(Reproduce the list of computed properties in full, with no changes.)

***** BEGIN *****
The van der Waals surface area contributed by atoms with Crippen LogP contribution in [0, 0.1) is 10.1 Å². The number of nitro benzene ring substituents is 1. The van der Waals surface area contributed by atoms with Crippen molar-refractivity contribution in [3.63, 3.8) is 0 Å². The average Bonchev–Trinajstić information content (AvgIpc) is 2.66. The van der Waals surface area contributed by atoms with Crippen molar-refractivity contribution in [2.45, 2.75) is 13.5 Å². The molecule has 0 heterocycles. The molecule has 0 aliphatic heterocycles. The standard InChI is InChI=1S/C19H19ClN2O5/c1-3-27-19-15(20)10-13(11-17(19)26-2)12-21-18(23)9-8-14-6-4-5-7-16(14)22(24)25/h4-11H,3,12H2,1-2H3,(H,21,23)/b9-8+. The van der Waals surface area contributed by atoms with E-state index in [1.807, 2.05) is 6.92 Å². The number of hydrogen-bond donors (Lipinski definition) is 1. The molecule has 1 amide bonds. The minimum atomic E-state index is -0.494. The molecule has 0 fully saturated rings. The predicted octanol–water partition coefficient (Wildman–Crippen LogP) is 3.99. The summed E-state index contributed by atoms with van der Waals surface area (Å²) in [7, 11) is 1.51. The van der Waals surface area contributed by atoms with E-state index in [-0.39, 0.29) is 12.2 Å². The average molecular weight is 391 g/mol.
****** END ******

The van der Waals surface area contributed by atoms with Crippen LogP contribution in [0, 0.1) is 10.1 Å². The number of nitro benzene ring substituents is 1. The van der Waals surface area contributed by atoms with Crippen molar-refractivity contribution in [3.63, 3.8) is 0 Å². The average Bonchev–Trinajstić information content (AvgIpc) is 2.66. The van der Waals surface area contributed by atoms with Crippen molar-refractivity contribution in [2.45, 2.75) is 13.5 Å². The molecule has 0 heterocycles. The molecule has 0 aliphatic heterocycles. The standard InChI is InChI=1S/C19H19ClN2O5/c1-3-27-19-15(20)10-13(11-17(19)26-2)12-21-18(23)9-8-14-6-4-5-7-16(14)22(24)25/h4-11H,3,12H2,1-2H3,(H,21,23)/b9-8+. The van der Waals surface area contributed by atoms with E-state index in [1.807, 2.05) is 6.92 Å². The number of hydrogen-bond donors (Lipinski definition) is 1. The molecule has 1 amide bonds. The minimum atomic E-state index is -0.494. The molecule has 0 fully saturated rings. The predicted octanol–water partition coefficient (Wildman–Crippen LogP) is 3.99. The summed E-state index contributed by atoms with van der Waals surface area (Å²) in [7, 11) is 1.51. The van der Waals surface area contributed by atoms with E-state index in [-0.39, 0.29) is 12.2 Å². The average molecular weight is 391 g/mol.